The Forever Watch by David Ramirez

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Rating: 4 / 5 stars
Format: Paperback book
Published: 4th December 2014
Amazon | Goodreads


The Forever Watch is set on the generational ship “Noah” which is carrying the last surviving humans on a thousand year voyage to “Canaan”. People on board the ship have cybernetic implants in their brains which allow them direct access to the futuristic Nth web; their version of the internet. It also enhances their natural abilities turning them into telepaths, healers and almost animal like bruisers.

The main character “Hana” is the administrator of the city planning bureau. We first meet Hana just after she finishes Breeding Duty. A duty every female onboard ship must do; where they are placed in a coma for 9 months while their womb is used to grow a child. Shortly after she is asked by a friend to help on a case he is working on. As they investigate a murder they end up learning more about the ship and its mission than they ever expected to.


I’ve been trying to get my thoughts together on how I feel about this book and to be honest I can’t. This is not a happy book. You definitely wouldn’t want to let your kids read it. But it is fantastic. I really don’t want to write too much about it because I don’t want to give away any spoilers. The closest book I can compare it to is Across The Universe however this book is still nothing like Across The Universe and it is also infinitely better than it too.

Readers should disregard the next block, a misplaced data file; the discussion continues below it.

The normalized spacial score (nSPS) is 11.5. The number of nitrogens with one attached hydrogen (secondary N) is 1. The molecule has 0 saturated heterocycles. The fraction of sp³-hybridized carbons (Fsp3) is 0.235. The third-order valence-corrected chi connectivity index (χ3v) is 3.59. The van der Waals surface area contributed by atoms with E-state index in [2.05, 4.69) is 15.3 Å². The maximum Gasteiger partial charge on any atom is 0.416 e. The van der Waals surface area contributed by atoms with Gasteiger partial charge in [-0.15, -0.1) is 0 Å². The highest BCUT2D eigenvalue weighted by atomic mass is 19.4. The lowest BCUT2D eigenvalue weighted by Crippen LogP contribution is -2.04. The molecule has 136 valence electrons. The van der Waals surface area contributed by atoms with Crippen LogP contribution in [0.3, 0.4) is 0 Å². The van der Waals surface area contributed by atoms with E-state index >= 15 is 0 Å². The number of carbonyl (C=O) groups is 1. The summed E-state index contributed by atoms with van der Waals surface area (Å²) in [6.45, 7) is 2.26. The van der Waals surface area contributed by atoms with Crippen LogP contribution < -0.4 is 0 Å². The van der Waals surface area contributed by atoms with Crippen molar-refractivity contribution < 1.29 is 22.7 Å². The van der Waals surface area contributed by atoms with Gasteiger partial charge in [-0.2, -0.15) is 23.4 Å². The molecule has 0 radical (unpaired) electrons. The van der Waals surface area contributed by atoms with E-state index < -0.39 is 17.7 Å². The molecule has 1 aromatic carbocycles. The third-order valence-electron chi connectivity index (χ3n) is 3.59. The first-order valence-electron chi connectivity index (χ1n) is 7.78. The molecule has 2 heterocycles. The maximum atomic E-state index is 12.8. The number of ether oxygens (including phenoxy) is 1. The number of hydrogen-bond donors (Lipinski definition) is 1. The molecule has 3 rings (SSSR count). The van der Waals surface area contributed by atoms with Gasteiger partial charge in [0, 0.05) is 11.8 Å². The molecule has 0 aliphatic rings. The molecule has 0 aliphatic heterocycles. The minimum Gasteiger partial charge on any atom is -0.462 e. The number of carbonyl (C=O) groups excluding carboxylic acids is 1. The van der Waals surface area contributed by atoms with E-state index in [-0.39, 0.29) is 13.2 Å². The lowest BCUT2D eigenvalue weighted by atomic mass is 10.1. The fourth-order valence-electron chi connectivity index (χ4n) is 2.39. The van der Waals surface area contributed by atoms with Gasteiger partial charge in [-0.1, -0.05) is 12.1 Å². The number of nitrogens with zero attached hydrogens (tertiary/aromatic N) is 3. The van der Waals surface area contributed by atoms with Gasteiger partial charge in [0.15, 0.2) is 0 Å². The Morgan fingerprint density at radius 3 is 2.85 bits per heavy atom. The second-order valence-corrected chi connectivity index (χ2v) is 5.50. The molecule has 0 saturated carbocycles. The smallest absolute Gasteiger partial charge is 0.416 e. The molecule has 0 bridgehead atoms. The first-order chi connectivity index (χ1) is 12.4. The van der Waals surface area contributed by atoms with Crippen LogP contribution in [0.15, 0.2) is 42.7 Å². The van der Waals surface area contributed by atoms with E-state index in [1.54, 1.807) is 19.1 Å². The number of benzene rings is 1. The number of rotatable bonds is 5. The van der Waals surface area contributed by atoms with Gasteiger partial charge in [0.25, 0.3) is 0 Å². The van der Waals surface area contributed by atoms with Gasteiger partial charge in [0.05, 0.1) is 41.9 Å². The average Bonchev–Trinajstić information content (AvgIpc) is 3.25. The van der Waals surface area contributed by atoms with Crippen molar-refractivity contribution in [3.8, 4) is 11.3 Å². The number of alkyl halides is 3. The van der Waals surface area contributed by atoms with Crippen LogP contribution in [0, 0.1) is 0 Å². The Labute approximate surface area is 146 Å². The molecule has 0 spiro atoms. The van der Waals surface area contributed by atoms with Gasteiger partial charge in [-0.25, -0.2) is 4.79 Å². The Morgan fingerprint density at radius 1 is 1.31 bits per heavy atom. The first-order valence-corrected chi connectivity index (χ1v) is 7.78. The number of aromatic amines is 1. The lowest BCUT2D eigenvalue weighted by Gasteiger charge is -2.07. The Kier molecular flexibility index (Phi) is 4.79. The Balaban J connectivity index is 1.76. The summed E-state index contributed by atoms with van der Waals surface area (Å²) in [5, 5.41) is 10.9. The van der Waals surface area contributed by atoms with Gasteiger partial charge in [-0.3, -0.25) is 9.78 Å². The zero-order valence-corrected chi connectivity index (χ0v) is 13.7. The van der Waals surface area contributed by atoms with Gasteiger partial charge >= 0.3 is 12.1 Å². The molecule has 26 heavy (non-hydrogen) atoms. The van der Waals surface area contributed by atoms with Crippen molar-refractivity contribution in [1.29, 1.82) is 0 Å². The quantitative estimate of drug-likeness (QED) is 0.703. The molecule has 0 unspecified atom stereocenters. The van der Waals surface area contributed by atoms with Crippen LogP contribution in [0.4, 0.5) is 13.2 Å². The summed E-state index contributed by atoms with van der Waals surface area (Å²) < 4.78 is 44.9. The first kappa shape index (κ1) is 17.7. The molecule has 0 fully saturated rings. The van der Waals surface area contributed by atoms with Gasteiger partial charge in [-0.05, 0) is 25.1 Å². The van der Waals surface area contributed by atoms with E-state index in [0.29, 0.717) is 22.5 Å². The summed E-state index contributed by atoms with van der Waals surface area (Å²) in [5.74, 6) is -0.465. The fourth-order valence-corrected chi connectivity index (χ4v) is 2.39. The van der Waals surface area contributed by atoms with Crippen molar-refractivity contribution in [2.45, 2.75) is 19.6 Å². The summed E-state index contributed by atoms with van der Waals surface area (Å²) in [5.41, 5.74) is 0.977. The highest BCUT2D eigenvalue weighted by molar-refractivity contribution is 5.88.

There is one slight problem with this book. It is very technical. Technology plays a huge role in this book and with all the talk of compiling code, analysing networks and artificial intelligence you practically need a computer science degree to understand some of the language. But you can tell the author really knows what he is writing about. From knowing that software is not written from scratch and rather is mashed together from pre-written lines of code. To just knowing that software takes longer to test than is takes to be written. Seriously, I spent 3 years doing computing at college and 95% of that time was spend testing my code. The technology was one of the main reasons why I loved this book but I can understand how someone without any knowledge of computers might be confused by it.

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Even though I loved this book I didn’t give it 5 stars. I noticed a couple of small grammar errors which were slightly annoying. Some parts of the book I found implausible, the sheer size of the ship for example. And like I already mentioned I had a problem with some of the computer language. However overall I really enjoyed this book. It might not be for everyone but I liked it.

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*I received a copy of this book from Hodder & Stoughton in exchange for an honest review.


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